A key result of Pluchino, Biondo, & Rapisarda is that the final wealth in their simulation (which was more complex than ours) was very skewed even though talent was normally distributed.  Our model indicates that you can’t sneeze without creating a skewed distribution of final wealth. For example, suppose there is no uncertainty, and all agents start with equal wealth, that increases each by a percentage proportional to their IQ. This is analogous to agents with investments that grow at different rates. Then you get the distribution of final wealth shown below.  

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Here we have the top 1% of the population holding 10% of the wealth. Adding additional uncertainties makes the skew worse, but talk is cheap, I suggest that you download the model here and play with it yourself.


[1] Director of Software Development at ProbabilityManagement.org and programmer of the SIPmath™ Modeler Tools.

© Copyright 2018 Sam Savage

Unambiguous Uncertainty

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by Sam Savage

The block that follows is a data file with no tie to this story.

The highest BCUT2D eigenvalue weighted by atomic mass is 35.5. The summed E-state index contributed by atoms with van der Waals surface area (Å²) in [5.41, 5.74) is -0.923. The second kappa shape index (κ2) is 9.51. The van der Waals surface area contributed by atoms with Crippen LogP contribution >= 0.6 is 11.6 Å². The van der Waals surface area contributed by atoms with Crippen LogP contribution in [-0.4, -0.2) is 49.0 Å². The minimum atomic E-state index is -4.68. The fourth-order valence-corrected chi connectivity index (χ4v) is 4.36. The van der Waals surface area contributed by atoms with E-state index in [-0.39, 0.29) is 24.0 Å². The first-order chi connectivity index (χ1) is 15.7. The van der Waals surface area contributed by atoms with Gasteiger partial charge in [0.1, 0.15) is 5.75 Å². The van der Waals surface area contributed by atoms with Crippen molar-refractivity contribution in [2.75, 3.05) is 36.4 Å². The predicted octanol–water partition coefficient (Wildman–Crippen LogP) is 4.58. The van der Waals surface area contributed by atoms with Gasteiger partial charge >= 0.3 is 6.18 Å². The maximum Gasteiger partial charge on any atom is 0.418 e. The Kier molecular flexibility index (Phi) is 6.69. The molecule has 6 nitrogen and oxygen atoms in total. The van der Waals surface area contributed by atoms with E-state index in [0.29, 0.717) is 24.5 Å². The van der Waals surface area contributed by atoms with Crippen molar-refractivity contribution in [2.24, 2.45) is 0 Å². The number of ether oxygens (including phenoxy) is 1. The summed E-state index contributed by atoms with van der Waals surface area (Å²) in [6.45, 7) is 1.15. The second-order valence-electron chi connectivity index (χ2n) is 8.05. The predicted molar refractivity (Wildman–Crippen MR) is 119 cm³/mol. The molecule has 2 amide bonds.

The other night I was reading Behave, Robert Sapolsky’s magnificent book on human behavior, when something grabbed my attention. On page 35, Sapolsky describes two psychological experiments. In the first experiment, the subject is presented with a deck of cards, is told that half are red and half are black, and asked how much they would wager that the top card is red. Because there is an even chance of the top card being red or black, the risk-neutral bet (that is, the maximum payment you would make for a wager that pays you $1 if you win) would be 50 cents.

In the second experiment, the subject is told that the deck consists of red and black cards, and has at least one red and at least one black card. When the subject is asked to consider the same wager as before, again the risk-neutral bid is 50 cents because neither red or black is more likely to appear than the other.